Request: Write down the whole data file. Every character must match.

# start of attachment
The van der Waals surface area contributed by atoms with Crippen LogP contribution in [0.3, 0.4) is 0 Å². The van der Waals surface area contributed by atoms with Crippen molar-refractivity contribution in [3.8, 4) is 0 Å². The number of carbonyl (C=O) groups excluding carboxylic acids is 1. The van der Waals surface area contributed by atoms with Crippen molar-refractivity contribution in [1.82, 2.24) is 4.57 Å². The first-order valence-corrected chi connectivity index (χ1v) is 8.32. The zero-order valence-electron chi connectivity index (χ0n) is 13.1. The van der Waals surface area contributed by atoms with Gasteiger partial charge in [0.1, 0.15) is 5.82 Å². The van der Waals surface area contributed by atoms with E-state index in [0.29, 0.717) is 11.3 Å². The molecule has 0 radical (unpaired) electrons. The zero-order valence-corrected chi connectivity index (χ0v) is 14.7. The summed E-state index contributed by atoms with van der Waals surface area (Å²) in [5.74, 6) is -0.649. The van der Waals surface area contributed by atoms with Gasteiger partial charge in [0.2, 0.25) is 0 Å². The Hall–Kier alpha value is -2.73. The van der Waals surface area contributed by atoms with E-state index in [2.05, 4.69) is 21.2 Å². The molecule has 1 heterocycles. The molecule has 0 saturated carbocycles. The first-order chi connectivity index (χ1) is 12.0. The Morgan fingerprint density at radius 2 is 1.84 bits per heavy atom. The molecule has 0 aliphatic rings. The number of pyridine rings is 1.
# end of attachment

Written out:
The van der Waals surface area contributed by atoms with Crippen LogP contribution in [0.3, 0.4) is 0 Å². The van der Waals surface area contributed by atoms with Crippen molar-refractivity contribution in [3.8, 4) is 0 Å². The number of carbonyl (C=O) groups excluding carboxylic acids is 1. The van der Waals surface area contributed by atoms with Crippen molar-refractivity contribution in [1.82, 2.24) is 4.57 Å². The first-order valence-corrected chi connectivity index (χ1v) is 8.32. The zero-order valence-electron chi connectivity index (χ0n) is 13.1. The van der Waals surface area contributed by atoms with Gasteiger partial charge in [0.1, 0.15) is 5.82 Å². The van der Waals surface area contributed by atoms with E-state index in [0.29, 0.717) is 11.3 Å². The molecule has 0 radical (unpaired) electrons. The zero-order valence-corrected chi connectivity index (χ0v) is 14.7. The summed E-state index contributed by atoms with van der Waals surface area (Å²) in [5.74, 6) is -0.649. The van der Waals surface area contributed by atoms with Gasteiger partial charge in [0.2, 0.25) is 0 Å². The Hall–Kier alpha value is -2.73. The van der Waals surface area contributed by atoms with E-state index in [2.05, 4.69) is 21.2 Å². The molecule has 1 heterocycles. The molecule has 0 saturated carbocycles. The first-order chi connectivity index (χ1) is 12.0. The Morgan fingerprint density at radius 2 is 1.84 bits per heavy atom. The molecule has 0 aliphatic rings. The number of pyridine rings is 1.